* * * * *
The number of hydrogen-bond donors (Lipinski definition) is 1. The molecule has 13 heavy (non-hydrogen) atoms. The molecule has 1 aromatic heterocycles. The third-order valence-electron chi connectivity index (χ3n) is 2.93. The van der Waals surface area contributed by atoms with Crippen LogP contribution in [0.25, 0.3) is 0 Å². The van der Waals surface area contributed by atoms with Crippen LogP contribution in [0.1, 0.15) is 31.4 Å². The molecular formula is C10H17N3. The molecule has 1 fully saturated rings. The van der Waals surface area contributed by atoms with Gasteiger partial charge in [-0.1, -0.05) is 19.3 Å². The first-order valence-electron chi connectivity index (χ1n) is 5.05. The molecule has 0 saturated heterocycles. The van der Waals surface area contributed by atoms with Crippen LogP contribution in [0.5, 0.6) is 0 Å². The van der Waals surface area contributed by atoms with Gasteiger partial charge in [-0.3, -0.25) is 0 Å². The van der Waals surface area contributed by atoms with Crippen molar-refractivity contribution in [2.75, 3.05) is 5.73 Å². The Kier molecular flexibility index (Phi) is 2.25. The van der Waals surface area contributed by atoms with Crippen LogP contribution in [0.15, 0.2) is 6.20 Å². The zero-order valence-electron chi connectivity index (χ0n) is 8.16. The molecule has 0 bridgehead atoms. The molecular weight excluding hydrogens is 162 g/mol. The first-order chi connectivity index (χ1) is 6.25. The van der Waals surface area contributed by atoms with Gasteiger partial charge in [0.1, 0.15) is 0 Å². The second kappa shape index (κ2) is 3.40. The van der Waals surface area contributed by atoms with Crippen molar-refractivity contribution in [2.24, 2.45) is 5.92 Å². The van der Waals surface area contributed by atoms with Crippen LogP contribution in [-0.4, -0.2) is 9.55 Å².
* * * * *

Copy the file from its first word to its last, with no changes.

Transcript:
The number of hydrogen-bond donors (Lipinski definition) is 1. The molecule has 13 heavy (non-hydrogen) atoms. The molecule has 1 aromatic heterocycles. The third-order valence-electron chi connectivity index (χ3n) is 2.93. The van der Waals surface area contributed by atoms with Crippen LogP contribution in [0.25, 0.3) is 0 Å². The van der Waals surface area contributed by atoms with Crippen LogP contribution in [0.1, 0.15) is 31.4 Å². The molecular formula is C10H17N3. The molecule has 1 fully saturated rings. The van der Waals surface area contributed by atoms with Gasteiger partial charge in [-0.1, -0.05) is 19.3 Å². The first-order valence-electron chi connectivity index (χ1n) is 5.05. The molecule has 0 saturated heterocycles. The van der Waals surface area contributed by atoms with Crippen LogP contribution in [0.5, 0.6) is 0 Å². The van der Waals surface area contributed by atoms with Gasteiger partial charge in [-0.3, -0.25) is 0 Å². The van der Waals surface area contributed by atoms with Crippen molar-refractivity contribution in [2.75, 3.05) is 5.73 Å². The Kier molecular flexibility index (Phi) is 2.25. The van der Waals surface area contributed by atoms with Crippen LogP contribution in [0.15, 0.2) is 6.20 Å². The zero-order valence-electron chi connectivity index (χ0n) is 8.16. The molecule has 0 bridgehead atoms. The molecular weight excluding hydrogens is 162 g/mol. The first-order chi connectivity index (χ1) is 6.25. The van der Waals surface area contributed by atoms with Gasteiger partial charge in [0.1, 0.15) is 0 Å². The second kappa shape index (κ2) is 3.40. The van der Waals surface area contributed by atoms with Crippen molar-refractivity contribution in [2.24, 2.45) is 5.92 Å². The van der Waals surface area contributed by atoms with Crippen LogP contribution in [-0.4, -0.2) is 9.55 Å².